Riley Hospital for Children at IU Health flu-related visitor restrictions have been lifted. However, because babies, especially those who are ill or premature, are at higher risk of serious complications if they get the flu, visitation restrictions are still in place for all Neonatal Intensive Care Units (NICUs) until further notice.
Urodynamics are tests that measure how the lower urinary tract functions. The lower urinary tract is made up of the bladder (which stores urine) and the urethra (the tubes that connect the bladder to the outside). Urodynamic tests show how the bladder stores and empties pee.
Video urodynamic tests use x-rays and digital equipment to get a clear picture of how the urinary system works. The test measures the bladder’s storage pressure with small tubes that are placed in the bladder and rectum. We observe the bladder using video technology while it fills or empties. The video images also display the bladder’s size and shape.
A physician may recommend urodynamic testing when your child has the following symptoms and they do not respond to normal treatments:
Urodynamic tests help us identify urologic conditions and treatments by looking at how the lower urinary tract functions when your child uses the bathroom.
You may be given instructions for a bowel cleansing using a stool softener, suppository or enema a few days before the procedure. A urinalysis and urine culture are usually done 10 days before the test. If they are positive, your child may require antibiotics to treat any infection. This helps us obtain the best and safest test results.
The staff at Riley at IU Health will make every effort to keep you and your child comfortable before, during and after the procedure. Our Child Life professionals support children by preparing them for the test. During the test, they help minimize any discomfort your child may have, using play as a distraction.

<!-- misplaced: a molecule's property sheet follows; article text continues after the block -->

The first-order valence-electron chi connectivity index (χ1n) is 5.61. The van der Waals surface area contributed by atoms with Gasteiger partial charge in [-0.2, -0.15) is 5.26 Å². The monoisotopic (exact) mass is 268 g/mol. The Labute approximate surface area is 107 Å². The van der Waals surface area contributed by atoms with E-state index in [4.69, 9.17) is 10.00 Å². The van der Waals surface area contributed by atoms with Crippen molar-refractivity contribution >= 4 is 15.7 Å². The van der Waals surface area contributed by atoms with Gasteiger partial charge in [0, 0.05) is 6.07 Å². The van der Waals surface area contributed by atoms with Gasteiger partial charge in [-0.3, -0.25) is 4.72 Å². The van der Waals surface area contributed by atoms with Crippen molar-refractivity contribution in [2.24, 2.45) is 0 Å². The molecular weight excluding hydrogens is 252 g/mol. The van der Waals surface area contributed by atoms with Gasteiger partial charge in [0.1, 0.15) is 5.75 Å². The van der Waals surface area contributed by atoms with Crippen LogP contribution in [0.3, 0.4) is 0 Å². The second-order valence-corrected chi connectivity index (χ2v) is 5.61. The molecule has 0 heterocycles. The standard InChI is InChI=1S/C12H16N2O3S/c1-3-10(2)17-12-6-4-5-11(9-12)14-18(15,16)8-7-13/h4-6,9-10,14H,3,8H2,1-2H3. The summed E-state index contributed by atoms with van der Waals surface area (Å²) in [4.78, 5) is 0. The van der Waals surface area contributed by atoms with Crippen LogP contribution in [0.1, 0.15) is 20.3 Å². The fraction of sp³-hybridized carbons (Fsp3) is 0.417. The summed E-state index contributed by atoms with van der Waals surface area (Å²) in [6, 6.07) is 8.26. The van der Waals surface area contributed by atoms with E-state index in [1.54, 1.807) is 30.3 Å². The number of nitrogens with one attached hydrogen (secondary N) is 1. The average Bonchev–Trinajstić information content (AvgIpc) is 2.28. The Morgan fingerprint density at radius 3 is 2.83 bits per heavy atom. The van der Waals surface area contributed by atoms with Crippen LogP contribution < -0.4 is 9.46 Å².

Here are some key points to share with your child before the procedure:
If your child can pee, he or she will use the bathroom on a uroflow machine until his/her bladder feels empty before the test starts. This helps us understand how your child uses muscles that support urination. Next, the following monitors are placed on his/her body:
Another catheter is inserted in the bladder to check the function. Once the catheters and monitors are in place, testing follows this order:
After the test, all catheters and monitors are removed and your child can get dressed.
It is natural for your child to have some stress or anxiety before any test. You are welcome to bring any items that bring comfort, such as a favorite stuffed animal, book, pacifier, bottle or blanket. There is also a DVD player and TV available to watch their favorite movies.
You will want to bring a full change of clothes in case your child has an accident (pees on himself/herself) after the procedure.
Your child may still feel the need to pee and may experience minor irritation from the catheter. Most symptoms disappear within 24 to 48 hours. To alleviate discomfort, your doctor may recommend:
It is not uncommon for children to have blood in their urine, burning or discomfort when peeing afterwards. If your child has chills, pain, fever or rash or shows signs of an infection, call 317.944.5000 immediately to speak with a physician.
Riley at IU Health offers a broad range of supportive services to make life better for families who choose us for their children's care.
This National Institutes of Health website offers information and links related to urinary and kidney conditions.
This resource is part of the U.S. Department of Health and Human Services and provides information to help parents understand urologic conditions
This organization supports pediatricians and offers information for parents on diagnosis and treatment of urologic conditions through their website, HealthyChildren.org.
In addition to our primary hospital location at the Academic Health Center in Indianapolis, IN, we have convenient locations to better serve our communities throughout the state.